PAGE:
Petrov and Bubka can if we match the science to their practical knowledge and “feel”. I have been fortunate to work reasonably close to 3 world record holders and/or their coaches and a gold medalist.

I have sat in the floor with Mike Tully with the “numbers” spread out on the floor. Going over each, deciding where the focus should be first, the meaning of the numbers by his “feel”, physics and his athletic ability.

Honestly we have never had a “conference”, that I know of, where the science met the athlete and it was accepted by the majority and bias or ego didn’t get in the way and kill the effectiveness of the event. Mike Tully (the absolute best “test pilot” before Bubka) went to some sessions but he was never going to “share” to much, first because he wanted to beat you and second there were always those that “had a better way”.

I know Tom Tellez had it right and worked with several of the top vaulters in the world at the time. I know Guy Kochel had it right with Earl and others he coached. I know Greg Hull had/has it right and showed that with Nick Hysong. I know Bemiller has/had it right.. I think at some point all of them, me included, got tired of the “brick wall” that didn’t follow the physics and have said, go ahead, beat your head against the wall…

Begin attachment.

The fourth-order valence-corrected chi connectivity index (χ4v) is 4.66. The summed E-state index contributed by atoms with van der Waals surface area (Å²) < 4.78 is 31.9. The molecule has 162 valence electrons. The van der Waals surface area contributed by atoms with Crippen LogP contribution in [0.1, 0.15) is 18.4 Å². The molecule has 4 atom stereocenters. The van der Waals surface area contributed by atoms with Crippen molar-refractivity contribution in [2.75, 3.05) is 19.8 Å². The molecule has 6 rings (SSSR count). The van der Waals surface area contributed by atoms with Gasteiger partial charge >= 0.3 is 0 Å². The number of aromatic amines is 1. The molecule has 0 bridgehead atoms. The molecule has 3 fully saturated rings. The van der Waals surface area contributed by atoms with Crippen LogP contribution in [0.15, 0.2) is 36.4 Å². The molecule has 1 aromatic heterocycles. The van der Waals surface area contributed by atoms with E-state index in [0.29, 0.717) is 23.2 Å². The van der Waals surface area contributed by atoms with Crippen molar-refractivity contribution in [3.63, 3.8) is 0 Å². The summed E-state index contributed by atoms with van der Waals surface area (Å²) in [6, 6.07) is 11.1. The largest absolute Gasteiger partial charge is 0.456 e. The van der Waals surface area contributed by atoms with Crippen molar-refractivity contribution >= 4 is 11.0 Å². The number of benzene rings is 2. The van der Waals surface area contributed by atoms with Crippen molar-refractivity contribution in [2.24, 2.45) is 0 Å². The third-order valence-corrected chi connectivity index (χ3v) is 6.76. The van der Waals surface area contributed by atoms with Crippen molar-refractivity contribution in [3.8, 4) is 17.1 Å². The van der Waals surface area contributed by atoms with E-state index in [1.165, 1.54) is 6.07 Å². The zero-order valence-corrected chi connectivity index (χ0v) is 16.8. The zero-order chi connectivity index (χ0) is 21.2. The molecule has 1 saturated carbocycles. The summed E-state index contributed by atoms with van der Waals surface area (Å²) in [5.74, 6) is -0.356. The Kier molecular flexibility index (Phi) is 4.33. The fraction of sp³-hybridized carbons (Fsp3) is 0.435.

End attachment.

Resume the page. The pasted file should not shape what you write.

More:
Back to the numbers.. THE IMPLUSE at the takeoff is more important than the position. Yes the impulse is negated by an “under” takeoff by varying degrees.. but you must absolutely have an “upward” impulse at the takeoff to maximize your potential AND to know what size (and bend characteristics) pole to us.. AND size of pole based on transfer of the horizontal energy will determine the “technique” after you leave the ground.

As the toe left the ground, where Bubka, has 1.6% bend, Bubka’s trail leg toe was 2 inches in front (toward the box) of the top grip. Mike’s was 2 inches with 1% pole bend.

Mike had less pole bend at this point even though he had taken off a little more under than Bubka..

No real conclusions can be drawn from this frame without the “surrounding” physics/numbers.

Bubka’s pole angle at this point (toe leaving the ground) was 29.6 degrees, Tully at the same point 29.8 degrees..